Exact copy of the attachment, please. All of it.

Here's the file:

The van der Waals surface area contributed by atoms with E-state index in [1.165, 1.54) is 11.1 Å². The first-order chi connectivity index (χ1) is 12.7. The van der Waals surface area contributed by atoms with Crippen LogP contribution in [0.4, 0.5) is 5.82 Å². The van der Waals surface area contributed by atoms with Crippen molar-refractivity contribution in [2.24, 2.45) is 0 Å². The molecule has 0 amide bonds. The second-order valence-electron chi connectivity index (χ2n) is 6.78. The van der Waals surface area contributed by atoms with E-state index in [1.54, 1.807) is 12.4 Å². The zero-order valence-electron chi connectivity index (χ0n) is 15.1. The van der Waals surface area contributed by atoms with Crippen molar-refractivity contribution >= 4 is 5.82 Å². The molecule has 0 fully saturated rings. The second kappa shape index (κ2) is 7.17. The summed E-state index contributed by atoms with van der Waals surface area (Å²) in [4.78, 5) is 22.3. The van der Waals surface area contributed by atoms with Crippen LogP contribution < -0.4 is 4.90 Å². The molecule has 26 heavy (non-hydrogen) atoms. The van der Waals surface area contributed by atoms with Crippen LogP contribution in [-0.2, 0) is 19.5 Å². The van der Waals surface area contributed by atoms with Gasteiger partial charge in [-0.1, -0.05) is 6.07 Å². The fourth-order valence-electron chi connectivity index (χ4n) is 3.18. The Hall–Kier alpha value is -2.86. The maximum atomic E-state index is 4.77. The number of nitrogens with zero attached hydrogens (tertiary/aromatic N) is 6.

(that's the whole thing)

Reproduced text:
The van der Waals surface area contributed by atoms with E-state index in [1.165, 1.54) is 11.1 Å². The first-order chi connectivity index (χ1) is 12.7. The van der Waals surface area contributed by atoms with Crippen LogP contribution in [0.4, 0.5) is 5.82 Å². The van der Waals surface area contributed by atoms with Crippen molar-refractivity contribution in [2.24, 2.45) is 0 Å². The molecule has 0 amide bonds. The second-order valence-electron chi connectivity index (χ2n) is 6.78. The van der Waals surface area contributed by atoms with E-state index in [1.54, 1.807) is 12.4 Å². The zero-order valence-electron chi connectivity index (χ0n) is 15.1. The van der Waals surface area contributed by atoms with Crippen molar-refractivity contribution >= 4 is 5.82 Å². The molecule has 0 fully saturated rings. The second kappa shape index (κ2) is 7.17. The summed E-state index contributed by atoms with van der Waals surface area (Å²) in [4.78, 5) is 22.3. The van der Waals surface area contributed by atoms with Crippen LogP contribution < -0.4 is 4.90 Å². The molecule has 26 heavy (non-hydrogen) atoms. The van der Waals surface area contributed by atoms with Crippen LogP contribution in [-0.2, 0) is 19.5 Å². The van der Waals surface area contributed by atoms with Gasteiger partial charge in [-0.1, -0.05) is 6.07 Å². The fourth-order valence-electron chi connectivity index (χ4n) is 3.18. The Hall–Kier alpha value is -2.86. The maximum atomic E-state index is 4.77. The number of nitrogens with zero attached hydrogens (tertiary/aromatic N) is 6.